Thanks to Bike to Work day, I learned it's 21.93 miles from the end of my garage door to the wall behind my desk. 15 mph avg, ~ 1:45:00 travel time. Ellen had a performance last night and will do another one tonight, so we were actually taking it a little easy. Go us!
Now if the rain will either pass through before 3 pm or hold off until 5...
Joshua gets a no-prize with a map for bringing us news of the opening of an extensive new multi-use trail in our area:
A 40-mile trail connecting northern and southern Fairfax County, which will open officially with a day-long celebration Saturday, could give root to a network of walking and biking trails in the congested county, officials said yesterday.
A more detailed description of the trail (found here) makes it sound less like a smooth ride and more like the set of connected disparate trails that it is, so I don't think we're talking about a North-South W&OD here. Still, anything that provides bike opportunities away from cars is always worth exploring!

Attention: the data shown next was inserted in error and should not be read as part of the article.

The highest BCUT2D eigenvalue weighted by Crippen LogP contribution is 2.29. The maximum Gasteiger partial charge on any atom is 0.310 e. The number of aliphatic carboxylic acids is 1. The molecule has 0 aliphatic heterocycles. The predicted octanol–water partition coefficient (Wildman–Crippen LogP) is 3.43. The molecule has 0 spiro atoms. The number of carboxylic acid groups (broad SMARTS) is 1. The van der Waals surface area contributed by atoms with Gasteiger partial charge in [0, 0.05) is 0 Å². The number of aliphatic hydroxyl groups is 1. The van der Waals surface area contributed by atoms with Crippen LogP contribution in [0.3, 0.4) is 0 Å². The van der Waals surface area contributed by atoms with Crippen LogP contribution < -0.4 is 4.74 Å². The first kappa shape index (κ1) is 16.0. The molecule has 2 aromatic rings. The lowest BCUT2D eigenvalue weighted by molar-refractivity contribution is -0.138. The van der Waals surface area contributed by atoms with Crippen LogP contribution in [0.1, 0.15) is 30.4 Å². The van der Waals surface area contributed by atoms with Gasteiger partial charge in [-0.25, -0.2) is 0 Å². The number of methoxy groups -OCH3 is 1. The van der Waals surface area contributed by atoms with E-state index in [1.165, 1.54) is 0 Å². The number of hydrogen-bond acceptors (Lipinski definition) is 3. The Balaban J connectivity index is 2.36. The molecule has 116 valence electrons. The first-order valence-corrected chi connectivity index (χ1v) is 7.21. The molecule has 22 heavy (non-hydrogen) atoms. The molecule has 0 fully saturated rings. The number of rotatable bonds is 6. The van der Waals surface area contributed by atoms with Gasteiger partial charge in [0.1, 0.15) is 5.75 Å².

"It was as if millions of voices cried out in terror, and then were suddenly silent. I fear something terrible has happened:"
Cargonews Asia reports that a massive fire on board a container ship en route from Singapore to Rotterdam may have been caused by an explosion of fireworks in a container.
It went up in flames at the end of March but only now is it becoming clear that many of the containers on board were full of bicycles and bike kit.
Bike-eu.com said: "Dutch AGU for instance, knows that a container with bike underwear, which they badly need, is some still somewhere on the ship, apparently safe. Other containers are packed with the full year’s production of certain types of bikes."
Shorts my friend, bike shorts.